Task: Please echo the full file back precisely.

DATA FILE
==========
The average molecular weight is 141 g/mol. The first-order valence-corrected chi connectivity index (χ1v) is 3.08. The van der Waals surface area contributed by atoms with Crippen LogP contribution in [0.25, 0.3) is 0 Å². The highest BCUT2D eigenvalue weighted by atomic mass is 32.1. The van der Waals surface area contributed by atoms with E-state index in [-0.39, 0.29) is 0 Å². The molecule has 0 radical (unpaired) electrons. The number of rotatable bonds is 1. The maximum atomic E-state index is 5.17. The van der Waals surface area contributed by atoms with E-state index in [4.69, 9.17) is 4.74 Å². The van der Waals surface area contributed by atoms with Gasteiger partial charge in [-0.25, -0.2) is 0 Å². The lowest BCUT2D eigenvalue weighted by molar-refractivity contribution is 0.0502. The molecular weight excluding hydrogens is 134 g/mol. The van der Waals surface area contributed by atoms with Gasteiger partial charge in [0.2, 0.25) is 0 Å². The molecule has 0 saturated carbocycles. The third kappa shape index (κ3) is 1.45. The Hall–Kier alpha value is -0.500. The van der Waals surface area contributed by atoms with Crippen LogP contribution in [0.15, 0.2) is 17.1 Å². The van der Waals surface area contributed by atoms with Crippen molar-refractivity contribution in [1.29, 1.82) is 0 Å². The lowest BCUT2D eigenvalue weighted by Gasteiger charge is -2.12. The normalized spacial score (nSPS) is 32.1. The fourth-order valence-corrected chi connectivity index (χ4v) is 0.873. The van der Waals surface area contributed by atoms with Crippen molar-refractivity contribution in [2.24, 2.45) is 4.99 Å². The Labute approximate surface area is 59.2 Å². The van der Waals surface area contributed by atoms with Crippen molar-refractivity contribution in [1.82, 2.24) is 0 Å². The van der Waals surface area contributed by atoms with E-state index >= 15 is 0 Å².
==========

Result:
The average molecular weight is 141 g/mol. The first-order valence-corrected chi connectivity index (χ1v) is 3.08. The van der Waals surface area contributed by atoms with Crippen LogP contribution in [0.25, 0.3) is 0 Å². The highest BCUT2D eigenvalue weighted by atomic mass is 32.1. The van der Waals surface area contributed by atoms with E-state index in [-0.39, 0.29) is 0 Å². The molecule has 0 radical (unpaired) electrons. The number of rotatable bonds is 1. The maximum atomic E-state index is 5.17. The van der Waals surface area contributed by atoms with E-state index in [4.69, 9.17) is 4.74 Å². The van der Waals surface area contributed by atoms with Gasteiger partial charge in [-0.25, -0.2) is 0 Å². The lowest BCUT2D eigenvalue weighted by molar-refractivity contribution is 0.0502. The molecular weight excluding hydrogens is 134 g/mol. The van der Waals surface area contributed by atoms with Gasteiger partial charge in [0.2, 0.25) is 0 Å². The molecule has 0 saturated carbocycles. The third kappa shape index (κ3) is 1.45. The Hall–Kier alpha value is -0.500. The van der Waals surface area contributed by atoms with Crippen LogP contribution in [0.15, 0.2) is 17.1 Å². The van der Waals surface area contributed by atoms with Crippen molar-refractivity contribution in [1.29, 1.82) is 0 Å². The lowest BCUT2D eigenvalue weighted by Gasteiger charge is -2.12. The normalized spacial score (nSPS) is 32.1. The fourth-order valence-corrected chi connectivity index (χ4v) is 0.873. The van der Waals surface area contributed by atoms with Crippen molar-refractivity contribution in [2.24, 2.45) is 4.99 Å². The Labute approximate surface area is 59.2 Å². The van der Waals surface area contributed by atoms with Crippen molar-refractivity contribution in [1.82, 2.24) is 0 Å². The van der Waals surface area contributed by atoms with E-state index >= 15 is 0 Å².